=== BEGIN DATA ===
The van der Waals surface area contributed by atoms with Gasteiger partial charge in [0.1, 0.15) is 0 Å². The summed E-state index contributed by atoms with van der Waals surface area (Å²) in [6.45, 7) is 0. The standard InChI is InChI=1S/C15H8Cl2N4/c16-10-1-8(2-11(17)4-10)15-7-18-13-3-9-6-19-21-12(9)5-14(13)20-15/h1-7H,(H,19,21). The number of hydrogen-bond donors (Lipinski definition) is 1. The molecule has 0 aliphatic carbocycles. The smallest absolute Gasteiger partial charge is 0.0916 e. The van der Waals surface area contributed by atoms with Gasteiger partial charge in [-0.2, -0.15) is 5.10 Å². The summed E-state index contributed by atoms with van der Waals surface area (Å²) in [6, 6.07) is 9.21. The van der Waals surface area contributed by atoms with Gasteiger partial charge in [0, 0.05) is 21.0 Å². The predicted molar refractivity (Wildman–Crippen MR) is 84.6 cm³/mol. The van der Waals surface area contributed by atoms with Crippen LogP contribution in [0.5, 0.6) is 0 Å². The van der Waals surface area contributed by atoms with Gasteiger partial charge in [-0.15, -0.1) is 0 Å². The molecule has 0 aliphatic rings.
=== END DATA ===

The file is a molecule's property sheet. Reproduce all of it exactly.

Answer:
The van der Waals surface area contributed by atoms with Gasteiger partial charge in [0.1, 0.15) is 0 Å². The summed E-state index contributed by atoms with van der Waals surface area (Å²) in [6.45, 7) is 0. The standard InChI is InChI=1S/C15H8Cl2N4/c16-10-1-8(2-11(17)4-10)15-7-18-13-3-9-6-19-21-12(9)5-14(13)20-15/h1-7H,(H,19,21). The number of hydrogen-bond donors (Lipinski definition) is 1. The molecule has 0 aliphatic carbocycles. The smallest absolute Gasteiger partial charge is 0.0916 e. The van der Waals surface area contributed by atoms with Gasteiger partial charge in [-0.2, -0.15) is 5.10 Å². The summed E-state index contributed by atoms with van der Waals surface area (Å²) in [6, 6.07) is 9.21. The van der Waals surface area contributed by atoms with Gasteiger partial charge in [0, 0.05) is 21.0 Å². The predicted molar refractivity (Wildman–Crippen MR) is 84.6 cm³/mol. The van der Waals surface area contributed by atoms with Crippen LogP contribution in [0.5, 0.6) is 0 Å². The van der Waals surface area contributed by atoms with Gasteiger partial charge in [-0.15, -0.1) is 0 Å². The molecule has 0 aliphatic rings.